Here is a student review for the Louisiana State University Master in Finance program. I hope this helps anyone who is interested in the program.

————————————————-

Why an LSU Master in Finance degree?

1.  I settled on LSU based on two main reasons:  (a)  The program was starting to become revitalized through efforts of the current head of the finance department, (b) the extensive alumni network in the Houston area.

At the time when I was accepted, the finance department had recently hired Joe Mason who is arugably one of the top guys in the nation when it comes to thinly-traded assets/pricing, banking crises, etc (He also has an interesting study on the effects of the oil drilling moratorium – I highly suggest reading if you’re against the current administration’s actions related to drilling).

The current faculty was also really good.   Dr. Chance’s risk management class was probably one of the best classes I had taken during my time there.  Aside from the purely academic professors, the Baton Rouge community had several qualified professionals who taught classes.  The program was also very flexible as far as independent study credit (I, along with 4 other students, “created” a 5-day fixed income analysis course during the summer that qualified for three credit hours.  The course was taught by a money manager of a $1.5BB fund in BR.)

Why an MSF and not an MBA?

2. I chose the MSF over the MBA because I could not stand sitting through general management and marketing courses that were required in the MBA program.  Also, the first year of the MBA seemed to be the time when professors would get the people with non-business background up to speed with those who had previous business backgrounds.  Therefore, it seemed as though I would be wasting a year covering things that I was already familiar with.  The master in finance was focused on what I wanted without the fluff and was probably 60% cheaper than the MBA.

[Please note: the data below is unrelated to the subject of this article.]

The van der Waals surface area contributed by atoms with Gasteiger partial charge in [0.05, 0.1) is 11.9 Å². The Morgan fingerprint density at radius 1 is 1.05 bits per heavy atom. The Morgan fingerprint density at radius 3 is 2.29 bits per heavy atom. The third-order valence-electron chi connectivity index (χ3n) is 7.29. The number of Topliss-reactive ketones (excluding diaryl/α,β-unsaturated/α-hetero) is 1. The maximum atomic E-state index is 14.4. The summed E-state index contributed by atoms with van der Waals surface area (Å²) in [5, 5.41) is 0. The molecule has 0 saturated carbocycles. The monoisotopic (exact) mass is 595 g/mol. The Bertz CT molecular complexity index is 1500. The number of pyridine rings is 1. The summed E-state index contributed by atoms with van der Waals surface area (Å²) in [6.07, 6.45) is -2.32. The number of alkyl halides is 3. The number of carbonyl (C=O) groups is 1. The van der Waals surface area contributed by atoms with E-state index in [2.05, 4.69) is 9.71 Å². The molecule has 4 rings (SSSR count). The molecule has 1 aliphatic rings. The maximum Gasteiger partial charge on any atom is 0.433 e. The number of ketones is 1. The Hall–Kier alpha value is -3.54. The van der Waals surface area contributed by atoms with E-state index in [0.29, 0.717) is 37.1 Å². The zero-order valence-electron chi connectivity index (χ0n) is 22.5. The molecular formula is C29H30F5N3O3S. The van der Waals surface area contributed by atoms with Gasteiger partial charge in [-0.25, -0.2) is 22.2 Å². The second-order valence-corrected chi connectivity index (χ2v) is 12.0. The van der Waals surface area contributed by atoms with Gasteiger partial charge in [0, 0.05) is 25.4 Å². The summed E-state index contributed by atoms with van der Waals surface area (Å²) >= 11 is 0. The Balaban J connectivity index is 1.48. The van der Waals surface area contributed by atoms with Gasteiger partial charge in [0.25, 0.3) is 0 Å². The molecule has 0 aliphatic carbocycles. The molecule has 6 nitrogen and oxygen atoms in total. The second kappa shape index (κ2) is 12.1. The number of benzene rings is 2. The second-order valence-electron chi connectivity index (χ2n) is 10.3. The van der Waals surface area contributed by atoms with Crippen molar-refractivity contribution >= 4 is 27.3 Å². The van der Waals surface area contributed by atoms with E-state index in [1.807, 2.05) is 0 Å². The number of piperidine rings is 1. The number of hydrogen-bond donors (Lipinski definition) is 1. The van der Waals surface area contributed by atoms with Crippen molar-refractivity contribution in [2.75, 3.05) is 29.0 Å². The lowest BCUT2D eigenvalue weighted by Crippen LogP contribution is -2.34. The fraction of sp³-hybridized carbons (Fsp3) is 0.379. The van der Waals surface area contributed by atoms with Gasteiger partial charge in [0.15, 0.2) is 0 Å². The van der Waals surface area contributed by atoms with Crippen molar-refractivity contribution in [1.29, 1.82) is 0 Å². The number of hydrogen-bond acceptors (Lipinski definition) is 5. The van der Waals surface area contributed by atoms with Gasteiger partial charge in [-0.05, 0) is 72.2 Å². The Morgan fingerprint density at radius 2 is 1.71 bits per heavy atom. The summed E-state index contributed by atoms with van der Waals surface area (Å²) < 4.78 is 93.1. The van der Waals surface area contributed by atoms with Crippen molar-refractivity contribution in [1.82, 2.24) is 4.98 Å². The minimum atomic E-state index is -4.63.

Pros and Cons of the program?

3. The program is really big on intern placement year-round (not just a focus on summer internships).  I started an internship at a small wealth management firm during my first semester and stayed with them until I moved to Houston.  I interviewed with several firms before going to GT; these firms included Stephens Inc. in Little Rock, EDF Trading, BBVA’s energy banking group in Houston, CapOne’s commercial bank in BR, GT valuation, and so on.  The program places pretty well.

Several of my friends from the program went on to work with Louisiana’s pension funds, a few are with Stephens.  I know of one who just started with a small oil and gas i-bank as well as others who go into commercial banking.  There’s not really a downside to the recruitment side at LSU, you just have to reach out to your professors and those in the finance office, and they will try their best to get you interviews.

Anything else that you would like to add?

4. The school became a CFA partner school while I was there, and a few of my classmates participated in a nationwide CFA competition (I’m not sure of the details).  CFA prep classes are offered for those eligible to take the test, and the program will offer scholarships for students to minimize the exam costs.

There’s also a quant track under Dr. Chance that lasts for two years rather than the typical 18 months.  I haven’t heard of too many people taking that route.

Aside from the academic aspects of the program, Baton Rouge is a great place to be while in school.  There’s a ton of things to do in the city, and there’s always LSU football in the fall semester and baseball in the spring.  There’s obviously some tight competition between Tulane and LSU as far as the MSF goes, but if one doesn’t want to fork over the $40K/year for the Tulane program, LSU is an excellent choice.

 

Here is a link to the Louisiana State University Master in Finance program